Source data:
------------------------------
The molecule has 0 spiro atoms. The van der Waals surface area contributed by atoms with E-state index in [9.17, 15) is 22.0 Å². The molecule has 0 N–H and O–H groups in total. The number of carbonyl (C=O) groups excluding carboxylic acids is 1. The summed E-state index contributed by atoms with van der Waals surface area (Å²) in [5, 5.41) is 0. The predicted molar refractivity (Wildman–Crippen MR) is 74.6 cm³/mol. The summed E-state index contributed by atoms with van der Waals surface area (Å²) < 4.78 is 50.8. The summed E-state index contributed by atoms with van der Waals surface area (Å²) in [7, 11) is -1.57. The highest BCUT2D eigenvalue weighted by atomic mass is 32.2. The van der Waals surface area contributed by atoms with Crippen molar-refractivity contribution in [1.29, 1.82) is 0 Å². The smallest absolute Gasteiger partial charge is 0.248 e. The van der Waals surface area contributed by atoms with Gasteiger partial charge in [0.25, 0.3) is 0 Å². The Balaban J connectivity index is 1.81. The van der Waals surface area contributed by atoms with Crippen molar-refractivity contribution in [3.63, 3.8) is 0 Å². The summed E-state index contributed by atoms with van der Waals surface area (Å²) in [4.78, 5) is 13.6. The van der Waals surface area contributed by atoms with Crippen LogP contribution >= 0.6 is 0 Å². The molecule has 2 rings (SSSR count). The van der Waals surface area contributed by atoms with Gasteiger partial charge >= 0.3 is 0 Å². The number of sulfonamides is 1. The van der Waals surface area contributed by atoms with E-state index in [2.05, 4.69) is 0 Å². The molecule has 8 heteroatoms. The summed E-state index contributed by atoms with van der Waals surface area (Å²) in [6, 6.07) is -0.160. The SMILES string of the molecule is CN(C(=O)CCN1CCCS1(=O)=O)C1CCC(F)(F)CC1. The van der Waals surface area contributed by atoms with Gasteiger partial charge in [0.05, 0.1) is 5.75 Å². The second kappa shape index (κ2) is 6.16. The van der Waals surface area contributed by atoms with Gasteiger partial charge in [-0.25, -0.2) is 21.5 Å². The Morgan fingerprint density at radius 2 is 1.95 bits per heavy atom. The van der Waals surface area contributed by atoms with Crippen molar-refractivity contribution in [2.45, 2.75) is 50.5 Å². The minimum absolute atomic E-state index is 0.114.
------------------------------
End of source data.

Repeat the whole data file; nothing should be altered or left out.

The molecule has 0 spiro atoms. The van der Waals surface area contributed by atoms with E-state index in [9.17, 15) is 22.0 Å². The molecule has 0 N–H and O–H groups in total. The number of carbonyl (C=O) groups excluding carboxylic acids is 1. The summed E-state index contributed by atoms with van der Waals surface area (Å²) in [5, 5.41) is 0. The predicted molar refractivity (Wildman–Crippen MR) is 74.6 cm³/mol. The summed E-state index contributed by atoms with van der Waals surface area (Å²) < 4.78 is 50.8. The summed E-state index contributed by atoms with van der Waals surface area (Å²) in [7, 11) is -1.57. The highest BCUT2D eigenvalue weighted by atomic mass is 32.2. The van der Waals surface area contributed by atoms with Crippen molar-refractivity contribution in [1.29, 1.82) is 0 Å². The smallest absolute Gasteiger partial charge is 0.248 e. The van der Waals surface area contributed by atoms with Gasteiger partial charge in [0.25, 0.3) is 0 Å². The Balaban J connectivity index is 1.81. The van der Waals surface area contributed by atoms with Crippen molar-refractivity contribution in [3.63, 3.8) is 0 Å². The summed E-state index contributed by atoms with van der Waals surface area (Å²) in [4.78, 5) is 13.6. The van der Waals surface area contributed by atoms with Crippen LogP contribution >= 0.6 is 0 Å². The molecule has 2 rings (SSSR count). The van der Waals surface area contributed by atoms with Gasteiger partial charge >= 0.3 is 0 Å². The number of sulfonamides is 1. The van der Waals surface area contributed by atoms with E-state index in [2.05, 4.69) is 0 Å². The molecule has 8 heteroatoms. The summed E-state index contributed by atoms with van der Waals surface area (Å²) in [6, 6.07) is -0.160. The SMILES string of the molecule is CN(C(=O)CCN1CCCS1(=O)=O)C1CCC(F)(F)CC1. The van der Waals surface area contributed by atoms with Gasteiger partial charge in [0.05, 0.1) is 5.75 Å². The second kappa shape index (κ2) is 6.16. The van der Waals surface area contributed by atoms with Gasteiger partial charge in [-0.25, -0.2) is 21.5 Å². The Morgan fingerprint density at radius 2 is 1.95 bits per heavy atom. The van der Waals surface area contributed by atoms with Crippen molar-refractivity contribution in [2.45, 2.75) is 50.5 Å². The minimum absolute atomic E-state index is 0.114.